Covid-19 travel update: UK off Spain's curb-free list, Vietnam to resume flights
Hong Kong banned flights from the UK amid rising infections, while Spain took visitors from the country off its restriction-free travel list. Close to half of Australia’s population is now in lockdown as the nation struggles to contain a spread of the delta variant.
Officials are preparing to scrap an isolation requirement for schoolchildren in England who come into contact with a positive case, amid criticism of the disruption it’s causing. Infections continue to climb in Tokyo with less than a month before the scheduled start of the Olympic Games in the Japanese capital. The 7-day average of new cases is 22% higher.
Vietnam’s economic hub of Ho Chi Minh City will maintain social distancing measures for an undetermined time because of a growing outbreak. Meanwhile, daily infections in India fell to the lowest since March.
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Singapore Cases Stay Low (5:15 p.m. HK)
Singaporean officials identified five new local cases, staying within range of the previous day’s figures, as the government speeds up its vaccination program. All cases detected were linked to earlier infections.
Tokyo Cases Climb Ahead of Olympics (4:33 p.m. HK)
Tokyo reported 476 confirmed cases on Tuesday, as new infections continue to tick up in the Japanese capital with less than a month to go before the scheduled start of the Olympic Games. The 7-day average of new cases is now 22% higher than what it was a week ago.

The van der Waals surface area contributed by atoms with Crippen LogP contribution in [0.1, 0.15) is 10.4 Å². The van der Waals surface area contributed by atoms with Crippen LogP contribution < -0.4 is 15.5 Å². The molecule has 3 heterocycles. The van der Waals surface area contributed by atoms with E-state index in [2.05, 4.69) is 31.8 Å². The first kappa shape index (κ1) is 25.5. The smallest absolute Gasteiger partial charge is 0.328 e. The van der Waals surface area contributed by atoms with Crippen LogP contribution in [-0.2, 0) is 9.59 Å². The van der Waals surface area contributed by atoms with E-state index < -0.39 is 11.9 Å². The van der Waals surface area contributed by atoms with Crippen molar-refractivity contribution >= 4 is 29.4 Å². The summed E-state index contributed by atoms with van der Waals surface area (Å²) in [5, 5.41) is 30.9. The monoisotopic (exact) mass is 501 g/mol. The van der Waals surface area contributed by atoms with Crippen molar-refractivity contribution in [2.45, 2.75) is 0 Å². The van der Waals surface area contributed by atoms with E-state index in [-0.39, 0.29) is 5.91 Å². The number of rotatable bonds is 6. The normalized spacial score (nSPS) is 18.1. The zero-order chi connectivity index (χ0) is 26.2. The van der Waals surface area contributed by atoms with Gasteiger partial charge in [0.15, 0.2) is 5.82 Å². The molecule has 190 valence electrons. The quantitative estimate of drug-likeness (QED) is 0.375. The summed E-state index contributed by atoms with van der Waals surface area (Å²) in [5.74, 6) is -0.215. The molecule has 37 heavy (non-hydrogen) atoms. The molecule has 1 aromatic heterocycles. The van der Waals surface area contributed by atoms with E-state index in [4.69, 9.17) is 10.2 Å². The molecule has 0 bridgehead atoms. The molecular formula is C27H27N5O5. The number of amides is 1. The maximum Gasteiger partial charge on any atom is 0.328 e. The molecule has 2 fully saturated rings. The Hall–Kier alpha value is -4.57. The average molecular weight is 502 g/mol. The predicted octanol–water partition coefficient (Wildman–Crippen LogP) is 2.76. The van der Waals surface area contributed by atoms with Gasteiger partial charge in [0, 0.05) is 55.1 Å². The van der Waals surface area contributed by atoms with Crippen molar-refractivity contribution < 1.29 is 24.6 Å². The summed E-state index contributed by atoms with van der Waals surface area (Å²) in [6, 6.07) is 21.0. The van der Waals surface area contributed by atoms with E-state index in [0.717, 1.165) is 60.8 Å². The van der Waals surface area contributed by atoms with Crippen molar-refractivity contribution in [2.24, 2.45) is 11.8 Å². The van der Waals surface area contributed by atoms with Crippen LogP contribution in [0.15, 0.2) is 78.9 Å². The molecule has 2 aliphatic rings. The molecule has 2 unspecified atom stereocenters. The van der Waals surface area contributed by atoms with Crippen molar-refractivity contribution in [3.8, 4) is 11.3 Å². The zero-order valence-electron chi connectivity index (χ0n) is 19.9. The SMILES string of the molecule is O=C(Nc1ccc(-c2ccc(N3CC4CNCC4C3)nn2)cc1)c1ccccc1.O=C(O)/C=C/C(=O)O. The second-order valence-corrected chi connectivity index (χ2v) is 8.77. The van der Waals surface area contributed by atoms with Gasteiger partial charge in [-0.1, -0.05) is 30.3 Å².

Although the Olympics are set to go ahead with domestic spectators capped at 10,000 guests, or 50% of venue capacity, that decision could be scrapped if serious Covid cases increase and the medical system becomes strained. Jiji reported that Tokyo will suspend part of the Olympic Torch relay due to start July 9 in the outskirts of the city because of concern about the virus spread.
Gauteng Vulnerable Due to Low Earlier Cases (3:38 p.m. HK)
The severity of the third wave of infections in Johannesburg and the rest of South Africa’s commercial hub of Gauteng may be due to a comparatively low rate of previous infections, according to a blood sample survey.
“We saw comparatively very low antibody levels among donors who presented in Gauteng as compared to other provinces, especially when you consider population density,” said Karin van den Berg, medical director of the South African National Blood Service. “This could indicate that Gauteng was more insulated from the initial waves of the virus and may in part explain the devastating spread of the virus through Gauteng.”
Polish Minister Sees Risk of 4th Wave (3:19 p.m. HK)
Poland expects a new wave of infections in the second half of August, following the course the virus has taken in the U.K., Health Minister Adam Niedzielski said in an interview with Radio Puls. In previous waves, Poland saw infections soar about two months after they peaked in the U.K.
The government hopes that vaccinations will help reduce the scale of hospitalisations, which should potentially allow for reduced restrictions, the minister said. It’s considering mandatory vaccinations for health-care workers and the elderly.
England Schools Look to End Isolation Rule (3:15 p.m. HK)
British officials are preparing to scrap the 10-day self-isolation requirement for schoolchildren in England who come into contact with a positive case. Prime Minister Boris Johnson’s government has come under increasing pressure from parents and Conservative backbenchers to reform the rules due to the disruption the isolation is causing.
“We are conducting trials of daily contact testing as a possible alternative to self-isolation,” Schools Minister Nick Gibb said on Sky News. An announcement on the change will be made before July 19, he said. Another policy being considered is extending the school day by half an hour, Gibb said.
Shots Halt in Worst-Hit African Nation (3 p.m. HK)